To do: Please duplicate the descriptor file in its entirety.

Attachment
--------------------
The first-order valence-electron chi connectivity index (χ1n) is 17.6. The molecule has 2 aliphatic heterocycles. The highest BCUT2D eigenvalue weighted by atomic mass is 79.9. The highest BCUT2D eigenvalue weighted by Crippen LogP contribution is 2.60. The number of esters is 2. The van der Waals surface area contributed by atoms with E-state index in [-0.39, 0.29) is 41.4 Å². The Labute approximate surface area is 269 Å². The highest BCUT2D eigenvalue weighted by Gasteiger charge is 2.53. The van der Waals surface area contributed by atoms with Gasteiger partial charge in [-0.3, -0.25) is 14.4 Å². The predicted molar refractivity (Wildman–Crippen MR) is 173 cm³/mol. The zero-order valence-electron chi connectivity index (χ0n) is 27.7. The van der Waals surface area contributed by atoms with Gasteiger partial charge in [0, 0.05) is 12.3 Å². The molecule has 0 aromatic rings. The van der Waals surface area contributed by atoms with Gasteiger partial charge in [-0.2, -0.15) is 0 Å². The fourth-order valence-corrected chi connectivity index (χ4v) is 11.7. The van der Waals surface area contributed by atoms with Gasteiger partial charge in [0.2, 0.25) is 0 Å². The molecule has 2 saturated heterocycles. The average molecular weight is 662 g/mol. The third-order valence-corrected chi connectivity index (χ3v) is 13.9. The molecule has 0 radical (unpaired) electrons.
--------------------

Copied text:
The first-order valence-electron chi connectivity index (χ1n) is 17.6. The molecule has 2 aliphatic heterocycles. The highest BCUT2D eigenvalue weighted by atomic mass is 79.9. The highest BCUT2D eigenvalue weighted by Crippen LogP contribution is 2.60. The number of esters is 2. The van der Waals surface area contributed by atoms with E-state index in [-0.39, 0.29) is 41.4 Å². The Labute approximate surface area is 269 Å². The highest BCUT2D eigenvalue weighted by Gasteiger charge is 2.53. The van der Waals surface area contributed by atoms with Gasteiger partial charge in [-0.3, -0.25) is 14.4 Å². The predicted molar refractivity (Wildman–Crippen MR) is 173 cm³/mol. The zero-order valence-electron chi connectivity index (χ0n) is 27.7. The van der Waals surface area contributed by atoms with Gasteiger partial charge in [0, 0.05) is 12.3 Å². The molecule has 0 aromatic rings. The van der Waals surface area contributed by atoms with Gasteiger partial charge in [-0.2, -0.15) is 0 Å². The fourth-order valence-corrected chi connectivity index (χ4v) is 11.7. The van der Waals surface area contributed by atoms with Gasteiger partial charge in [0.2, 0.25) is 0 Å². The molecule has 2 saturated heterocycles. The average molecular weight is 662 g/mol. The third-order valence-corrected chi connectivity index (χ3v) is 13.9. The molecule has 0 radical (unpaired) electrons.